Too many people cut their pill in half so they can afford to take at least some of the drug that is helping them live; The issues with Vioxx were driven more out of the economic model than some grand plan for the development of medicine that could benefit the human community. We keep saying we should treat healthcare like it's a business — heck it may already be like every other business, and maybe the biggest business.

The No. 1 thing patients want: 5 steps to improve the physician-patient relationship
Dike Drummond, MD: The number one determinate of the patient experience is the level of burnout in the physicians and staff at the moment of the patient encounter. The system is overloaded with a perfect storm of activities that do not add value and detract from being able to give the patient your undivided attention.

In that setting, if you walk in and ask everyone to "engage" in your patient satisfaction program as just an ADDITIONAL set of activities, your well intentioned program will only add to the burnout of the people providing care.

Address burnout FIRST. Make sure your patient experience program is a ZERO SUM on the workload of the doctors and staff. Know that everyone in the chain of patient flow wants to do a better job and leadership's role is to get rid of activities, requirements and systems that get in our way.

Mykidsheart:This ideal is impossible with the current workload and time now required by EHR, "meaningless use" and all the other "programs" devised by the consultants, bean counters, insurance companies and various leeches sucking the life out of all of us who just want to take care of their patients. If you want this kind of attention you need to fork over the $3,000 to $5,000 a year for concierge care. If not, then hop onto the assembly line and get the most out of the ten minutes you get with your physician. And remember, someone is keeping track of the time you are spending in that exam room!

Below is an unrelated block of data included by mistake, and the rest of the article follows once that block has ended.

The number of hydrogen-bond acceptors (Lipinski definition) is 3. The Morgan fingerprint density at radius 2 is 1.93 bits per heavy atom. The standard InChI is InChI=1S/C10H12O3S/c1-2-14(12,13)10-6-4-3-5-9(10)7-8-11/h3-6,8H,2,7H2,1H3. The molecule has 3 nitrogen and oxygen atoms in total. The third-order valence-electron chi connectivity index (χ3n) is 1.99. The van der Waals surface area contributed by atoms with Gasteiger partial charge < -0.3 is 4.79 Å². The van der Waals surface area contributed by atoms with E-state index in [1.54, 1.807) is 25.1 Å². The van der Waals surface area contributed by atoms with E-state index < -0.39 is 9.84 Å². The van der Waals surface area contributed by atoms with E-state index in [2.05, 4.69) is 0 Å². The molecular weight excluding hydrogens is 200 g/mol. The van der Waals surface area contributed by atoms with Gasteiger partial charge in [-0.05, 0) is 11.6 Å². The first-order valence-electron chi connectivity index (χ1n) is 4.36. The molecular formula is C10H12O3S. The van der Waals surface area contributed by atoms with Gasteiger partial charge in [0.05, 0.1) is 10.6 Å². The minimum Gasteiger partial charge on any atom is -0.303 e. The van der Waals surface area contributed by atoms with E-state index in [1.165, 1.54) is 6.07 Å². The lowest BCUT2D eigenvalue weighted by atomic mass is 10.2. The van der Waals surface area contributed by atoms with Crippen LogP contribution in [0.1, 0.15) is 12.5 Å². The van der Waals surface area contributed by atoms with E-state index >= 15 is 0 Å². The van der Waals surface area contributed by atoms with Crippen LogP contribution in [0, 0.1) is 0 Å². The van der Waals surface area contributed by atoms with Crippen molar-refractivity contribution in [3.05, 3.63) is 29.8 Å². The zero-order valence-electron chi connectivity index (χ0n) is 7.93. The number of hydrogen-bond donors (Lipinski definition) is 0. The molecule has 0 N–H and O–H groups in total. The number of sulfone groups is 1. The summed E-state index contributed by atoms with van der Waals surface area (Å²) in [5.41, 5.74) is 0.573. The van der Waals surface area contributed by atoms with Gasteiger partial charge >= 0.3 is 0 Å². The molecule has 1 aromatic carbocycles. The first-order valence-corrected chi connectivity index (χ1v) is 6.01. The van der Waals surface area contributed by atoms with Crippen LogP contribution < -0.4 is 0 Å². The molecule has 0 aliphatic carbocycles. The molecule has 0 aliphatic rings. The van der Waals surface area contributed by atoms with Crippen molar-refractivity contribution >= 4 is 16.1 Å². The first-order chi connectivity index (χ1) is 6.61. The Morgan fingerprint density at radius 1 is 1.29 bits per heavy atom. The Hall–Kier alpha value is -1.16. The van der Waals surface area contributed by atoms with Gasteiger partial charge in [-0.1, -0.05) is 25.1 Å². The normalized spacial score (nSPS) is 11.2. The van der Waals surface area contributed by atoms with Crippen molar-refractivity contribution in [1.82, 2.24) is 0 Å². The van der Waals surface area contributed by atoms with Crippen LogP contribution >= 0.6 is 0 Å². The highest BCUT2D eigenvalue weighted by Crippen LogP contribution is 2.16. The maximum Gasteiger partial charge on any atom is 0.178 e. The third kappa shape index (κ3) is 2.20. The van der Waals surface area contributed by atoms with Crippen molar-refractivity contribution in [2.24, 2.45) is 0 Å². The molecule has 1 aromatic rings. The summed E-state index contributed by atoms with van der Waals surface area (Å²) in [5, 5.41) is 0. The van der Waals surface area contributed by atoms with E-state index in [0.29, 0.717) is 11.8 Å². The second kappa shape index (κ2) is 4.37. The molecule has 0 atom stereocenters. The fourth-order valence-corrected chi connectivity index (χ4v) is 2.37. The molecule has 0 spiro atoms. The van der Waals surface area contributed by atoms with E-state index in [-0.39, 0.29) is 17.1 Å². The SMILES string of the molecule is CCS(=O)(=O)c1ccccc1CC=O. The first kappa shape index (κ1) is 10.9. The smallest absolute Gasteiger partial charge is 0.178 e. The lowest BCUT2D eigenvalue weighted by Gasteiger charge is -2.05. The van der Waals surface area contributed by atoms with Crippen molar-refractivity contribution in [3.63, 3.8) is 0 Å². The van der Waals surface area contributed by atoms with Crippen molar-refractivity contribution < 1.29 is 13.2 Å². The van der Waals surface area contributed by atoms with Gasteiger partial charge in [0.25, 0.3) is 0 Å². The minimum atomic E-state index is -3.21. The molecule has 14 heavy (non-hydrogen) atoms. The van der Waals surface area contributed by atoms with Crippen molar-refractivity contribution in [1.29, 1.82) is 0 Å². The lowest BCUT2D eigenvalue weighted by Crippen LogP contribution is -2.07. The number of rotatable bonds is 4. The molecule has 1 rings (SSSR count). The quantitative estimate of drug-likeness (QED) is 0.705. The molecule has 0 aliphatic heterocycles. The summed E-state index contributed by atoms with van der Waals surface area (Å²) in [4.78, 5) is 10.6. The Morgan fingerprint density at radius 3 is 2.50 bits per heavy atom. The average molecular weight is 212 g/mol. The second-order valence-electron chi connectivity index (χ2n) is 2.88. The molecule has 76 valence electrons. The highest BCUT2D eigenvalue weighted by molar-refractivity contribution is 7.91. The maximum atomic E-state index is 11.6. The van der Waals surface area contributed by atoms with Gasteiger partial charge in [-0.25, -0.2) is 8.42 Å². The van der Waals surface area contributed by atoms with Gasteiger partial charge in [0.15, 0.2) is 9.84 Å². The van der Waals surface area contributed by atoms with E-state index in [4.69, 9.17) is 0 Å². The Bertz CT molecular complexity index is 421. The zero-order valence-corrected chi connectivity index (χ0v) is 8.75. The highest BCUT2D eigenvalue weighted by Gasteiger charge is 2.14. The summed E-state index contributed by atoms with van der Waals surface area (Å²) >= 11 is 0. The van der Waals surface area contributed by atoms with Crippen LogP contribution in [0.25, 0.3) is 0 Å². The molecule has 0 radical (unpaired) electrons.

2014 physician salary by specialty
Concerned OR Nurse: No wonder every fellow and resident has an MBA now… they don't know if they can stay in medicine.

31 Mississippi hospitals at risk of closing
Hospital Man: The largest issue is the reduction in Medicaid payment rates combined with the states hiring managed care teams to deny care payment and making the steps to get approval for inpatient, imaging, and some emergency room care harder to achieve for staff-deprived rural hospitals. The regulations are closing hospitals as much as the economics.

50 things to know about healthcare costs
Haver: [No.] 27. Total health spending related to services from physicians and clinics increased nearly 101.7 percent from 2000 to 2013.

This is ridiculous. How long are they going to try and balance the cost of healthcare on the backs of providers? We are already seeing provider shortages in certain areas. Who wants to go to school for eight years, incur hundreds of thousands of dollars of debt and get paid less than $100,000 a year? Some primary doctors make less than $70,000. While I agree we all need to be smart about our costs everywhere, we still have employees that want raises, rising utilities and internet costs, increased costs in electronic medical records software and occupancy costs — and they did NOT go up by only 1.3 percent during 2000-2013…